Alexis: Amen, right? Amen. And so
Michelle: When I heard that, and I thought about just nationally and even globally, where we are as nations is that there’s so much division and really I believe that the only thing that will heal the division in the lands is reconciliation, right? And restoration. And so when I, when I saw that and I heard that, and when I think about my own life and you know, you talk about these two milestones, one being my adoption and then the work that I do with national angels, it, Ron’s to me of just how much of our store and how much God is into reconciliation. Because there was a period of time, like I said, that you know, my story was about, you know, my mom died, my dad was able to take care of us. And so my parents, um, my aunt and my uncle ended up being my guardian who I also called my mom and dads.
But you know, when I got to, when I was graduating from high school, it was very clear because of a document that they had to file in order for me to go to college. And in order for me to go to college, they had to file a document that said I was a ward of the court. Right? And being award of the court. When you see that on paper, and I’m saying why we did it, it was the right thing to do, right? But when you see that on paper that the state considers you to be a ward of the court, meaning you have no parents that are, that are able to take care of you. And so you are basically governed by the state, right? And you are in care of someone else. So when I first, and I actually still have that paperwork just because it’s just a part of my story and I want to continue to, to have it as a reminder of who God is.
And so when you see that document that you are a ward of the court and that you are basically enforcing cause it goes through orphan court, is that, I told my story again from the space of I didn’t have my parents right. And so somebody else, my aunt, my uncle, thank God, decided to raise me and so it was from that space of, man, you know, I’m missing X, Y, Z. And so I would have never, there were, there was times later on in my life where I was like, you know what? I might be kind of good to be able to do foster care. That was the extent of it. Right. Then I got married and told me now we started having kids and so we had our first two. That whole idea about foster care went out the window because my kids got to an age where they were able to go downstairs on Saturday.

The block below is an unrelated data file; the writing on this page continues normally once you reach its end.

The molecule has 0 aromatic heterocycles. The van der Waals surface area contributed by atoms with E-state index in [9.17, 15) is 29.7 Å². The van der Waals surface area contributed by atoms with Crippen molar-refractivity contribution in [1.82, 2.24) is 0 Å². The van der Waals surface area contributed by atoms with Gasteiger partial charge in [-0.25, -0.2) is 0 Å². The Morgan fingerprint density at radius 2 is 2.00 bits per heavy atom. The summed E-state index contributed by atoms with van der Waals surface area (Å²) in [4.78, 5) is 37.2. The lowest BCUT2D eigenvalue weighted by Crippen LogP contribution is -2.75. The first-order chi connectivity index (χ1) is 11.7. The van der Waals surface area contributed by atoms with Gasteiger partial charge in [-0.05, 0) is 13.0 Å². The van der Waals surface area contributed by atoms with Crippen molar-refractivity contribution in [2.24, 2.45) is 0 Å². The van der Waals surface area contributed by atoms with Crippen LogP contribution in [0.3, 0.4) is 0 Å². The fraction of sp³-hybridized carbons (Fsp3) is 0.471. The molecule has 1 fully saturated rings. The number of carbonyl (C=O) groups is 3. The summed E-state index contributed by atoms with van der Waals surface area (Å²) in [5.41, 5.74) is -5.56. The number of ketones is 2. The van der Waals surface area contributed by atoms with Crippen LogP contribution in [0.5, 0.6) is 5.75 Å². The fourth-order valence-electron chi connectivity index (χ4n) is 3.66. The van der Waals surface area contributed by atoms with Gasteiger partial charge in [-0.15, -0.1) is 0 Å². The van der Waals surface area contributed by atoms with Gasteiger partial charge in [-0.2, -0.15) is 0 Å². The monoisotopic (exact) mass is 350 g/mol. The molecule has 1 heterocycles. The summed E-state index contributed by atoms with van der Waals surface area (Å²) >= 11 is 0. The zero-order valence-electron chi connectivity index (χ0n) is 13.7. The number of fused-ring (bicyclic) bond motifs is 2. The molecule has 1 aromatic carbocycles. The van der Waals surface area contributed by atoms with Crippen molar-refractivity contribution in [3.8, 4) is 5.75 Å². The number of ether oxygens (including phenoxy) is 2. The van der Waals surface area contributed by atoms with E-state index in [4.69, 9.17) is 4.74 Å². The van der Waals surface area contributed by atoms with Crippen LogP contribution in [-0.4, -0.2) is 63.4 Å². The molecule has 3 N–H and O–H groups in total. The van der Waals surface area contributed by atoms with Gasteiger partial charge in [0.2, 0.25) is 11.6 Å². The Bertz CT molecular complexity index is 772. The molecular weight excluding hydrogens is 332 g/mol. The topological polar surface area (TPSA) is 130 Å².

Alexis: Yes, I would, we’re not having any more kids. We done, right. All of my kids can buckle themselves in their car seats. I’m like, all right, we’re done. Not doing it right.

Michelle: Right. And so that became, this is what I want. And so what God challenged me with right around when he was throwing my heart for adoption was, but you didn’t ask me, what did I want? You’re, you are, dislike is not yours. It does not belong to you. I am stewarding this life to you, Michelle. You get the opportunity to live out the story that I created before you were even born and before you were thought of. Right. In terms of with your mom and your dad. And so, you know, that humbled me a whole lot and it’s like, okay God, well what you’re trying to say, talk to you though. What a, what’s up? And so around that time I started seeing, you know, different stories of people who had adopted. Um, and it wasn’t just domestic anymore, it was about international adoption. And the first people that I saw were, I think it was Carlos.
Um, would occur in his life. And then after that it was another couple who were not African American, didn’t look like me. Um, who had adopted from Ethiopia and all the other families that I saw that were in that space that were adopting from African nations, they didn’t look like me. Right. And so I’m just going to be very honest. This is Michelle, right? So do you know when you get me, you get the honesty of who I am, right? This, this, this grown up black girl with look at these story of people who did not look like me and I would honestly say, Oh, those are good friends, white people that they are going into these different places and they are adopting. I’m just telling you in my space, that’s where I was because I didn’t see myself as a part of that story because there was nobody else that I knew of at the time that were doing that. Because the truth of the matter was that in terms of what I knew was that it wasn’t that African Americans were not adopting it was that it looked different.
Alexis: Yes. That more families in terms of African American, um, communities, whether in the States or in other places, they end up taking in family members, you know, so
it’s like parent
Michelle: sister, sibling can’t exactly just like mine. They can’t, that person can no longer take care of their children. So that cousin or that sister, that auntie takes that child in, right. So it just looked very different. So I just didn’t know about, yeah,

Alexis: they have an awareness, very active in the adoption foster care community, but a lot of it is not technically with papers signed and stuff like that. At least that was my experience. I was in social work was so, so active in loving on kids and um, adoption and foster care in that realm of the world. But like you’re saying, it did, it looks different. Kind of. Um, it looked very different